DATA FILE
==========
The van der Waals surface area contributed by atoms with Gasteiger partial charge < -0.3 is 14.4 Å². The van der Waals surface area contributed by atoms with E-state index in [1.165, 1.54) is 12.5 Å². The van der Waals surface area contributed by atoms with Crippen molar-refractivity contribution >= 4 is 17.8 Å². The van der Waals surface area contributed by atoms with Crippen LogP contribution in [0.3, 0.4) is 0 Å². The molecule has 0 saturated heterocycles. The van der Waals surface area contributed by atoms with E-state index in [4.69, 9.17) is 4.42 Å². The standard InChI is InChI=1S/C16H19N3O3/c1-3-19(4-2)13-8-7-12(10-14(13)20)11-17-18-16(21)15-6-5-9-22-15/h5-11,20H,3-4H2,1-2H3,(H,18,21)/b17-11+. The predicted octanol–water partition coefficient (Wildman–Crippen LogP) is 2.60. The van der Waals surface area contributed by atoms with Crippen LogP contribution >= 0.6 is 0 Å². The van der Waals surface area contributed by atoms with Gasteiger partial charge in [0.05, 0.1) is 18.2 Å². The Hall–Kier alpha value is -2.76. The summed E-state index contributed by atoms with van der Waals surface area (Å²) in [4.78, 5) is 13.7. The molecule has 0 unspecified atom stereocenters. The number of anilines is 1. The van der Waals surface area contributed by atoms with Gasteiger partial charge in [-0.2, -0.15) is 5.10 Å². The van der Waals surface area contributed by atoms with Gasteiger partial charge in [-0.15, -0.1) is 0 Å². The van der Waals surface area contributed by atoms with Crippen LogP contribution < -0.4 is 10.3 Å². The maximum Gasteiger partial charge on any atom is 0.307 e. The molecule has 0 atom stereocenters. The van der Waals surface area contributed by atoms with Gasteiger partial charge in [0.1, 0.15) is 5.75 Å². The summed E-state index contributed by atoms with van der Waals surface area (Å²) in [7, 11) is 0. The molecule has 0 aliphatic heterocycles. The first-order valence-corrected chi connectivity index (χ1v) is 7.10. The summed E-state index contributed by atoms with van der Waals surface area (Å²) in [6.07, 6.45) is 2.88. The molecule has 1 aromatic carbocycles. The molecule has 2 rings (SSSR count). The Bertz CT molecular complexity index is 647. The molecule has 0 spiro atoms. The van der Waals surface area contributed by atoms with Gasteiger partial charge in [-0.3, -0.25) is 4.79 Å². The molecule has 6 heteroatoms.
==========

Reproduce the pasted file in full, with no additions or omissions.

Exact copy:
The van der Waals surface area contributed by atoms with Gasteiger partial charge < -0.3 is 14.4 Å². The van der Waals surface area contributed by atoms with E-state index in [1.165, 1.54) is 12.5 Å². The van der Waals surface area contributed by atoms with Crippen molar-refractivity contribution >= 4 is 17.8 Å². The van der Waals surface area contributed by atoms with Crippen LogP contribution in [0.3, 0.4) is 0 Å². The molecule has 0 saturated heterocycles. The van der Waals surface area contributed by atoms with E-state index in [4.69, 9.17) is 4.42 Å². The standard InChI is InChI=1S/C16H19N3O3/c1-3-19(4-2)13-8-7-12(10-14(13)20)11-17-18-16(21)15-6-5-9-22-15/h5-11,20H,3-4H2,1-2H3,(H,18,21)/b17-11+. The predicted octanol–water partition coefficient (Wildman–Crippen LogP) is 2.60. The van der Waals surface area contributed by atoms with Crippen LogP contribution >= 0.6 is 0 Å². The van der Waals surface area contributed by atoms with Gasteiger partial charge in [0.05, 0.1) is 18.2 Å². The Hall–Kier alpha value is -2.76. The summed E-state index contributed by atoms with van der Waals surface area (Å²) in [4.78, 5) is 13.7. The molecule has 0 unspecified atom stereocenters. The number of anilines is 1. The van der Waals surface area contributed by atoms with Gasteiger partial charge in [-0.2, -0.15) is 5.10 Å². The van der Waals surface area contributed by atoms with Gasteiger partial charge in [-0.15, -0.1) is 0 Å². The van der Waals surface area contributed by atoms with Crippen LogP contribution < -0.4 is 10.3 Å². The maximum Gasteiger partial charge on any atom is 0.307 e. The molecule has 0 atom stereocenters. The van der Waals surface area contributed by atoms with Gasteiger partial charge in [0.1, 0.15) is 5.75 Å². The summed E-state index contributed by atoms with van der Waals surface area (Å²) in [7, 11) is 0. The molecule has 0 aliphatic heterocycles. The first-order valence-corrected chi connectivity index (χ1v) is 7.10. The summed E-state index contributed by atoms with van der Waals surface area (Å²) in [6.07, 6.45) is 2.88. The molecule has 1 aromatic carbocycles. The molecule has 2 rings (SSSR count). The Bertz CT molecular complexity index is 647. The molecule has 0 spiro atoms. The van der Waals surface area contributed by atoms with Gasteiger partial charge in [-0.3, -0.25) is 4.79 Å². The molecule has 6 heteroatoms.